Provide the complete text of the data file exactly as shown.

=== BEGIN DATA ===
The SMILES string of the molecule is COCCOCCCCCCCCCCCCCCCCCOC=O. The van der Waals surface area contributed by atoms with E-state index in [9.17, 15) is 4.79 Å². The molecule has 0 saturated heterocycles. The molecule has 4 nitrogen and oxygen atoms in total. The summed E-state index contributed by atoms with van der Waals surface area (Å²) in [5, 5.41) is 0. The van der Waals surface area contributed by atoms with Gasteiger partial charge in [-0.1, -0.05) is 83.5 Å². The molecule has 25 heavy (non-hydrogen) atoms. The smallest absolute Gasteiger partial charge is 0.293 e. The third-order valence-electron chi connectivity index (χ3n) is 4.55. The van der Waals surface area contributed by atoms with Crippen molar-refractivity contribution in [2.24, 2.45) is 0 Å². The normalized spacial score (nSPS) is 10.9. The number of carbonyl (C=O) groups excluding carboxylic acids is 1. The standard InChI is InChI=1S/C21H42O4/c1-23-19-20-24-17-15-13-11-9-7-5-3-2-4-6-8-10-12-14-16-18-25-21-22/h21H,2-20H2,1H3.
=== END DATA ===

The SMILES string of the molecule is COCCOCCCCCCCCCCCCCCCCCOC=O. The van der Waals surface area contributed by atoms with E-state index in [9.17, 15) is 4.79 Å². The molecule has 0 saturated heterocycles. The molecule has 4 nitrogen and oxygen atoms in total. The summed E-state index contributed by atoms with van der Waals surface area (Å²) in [5, 5.41) is 0. The van der Waals surface area contributed by atoms with Gasteiger partial charge in [-0.1, -0.05) is 83.5 Å². The molecule has 25 heavy (non-hydrogen) atoms. The smallest absolute Gasteiger partial charge is 0.293 e. The third-order valence-electron chi connectivity index (χ3n) is 4.55. The van der Waals surface area contributed by atoms with Crippen molar-refractivity contribution in [2.24, 2.45) is 0 Å². The normalized spacial score (nSPS) is 10.9. The number of carbonyl (C=O) groups excluding carboxylic acids is 1. The standard InChI is InChI=1S/C21H42O4/c1-23-19-20-24-17-15-13-11-9-7-5-3-2-4-6-8-10-12-14-16-18-25-21-22/h21H,2-20H2,1H3.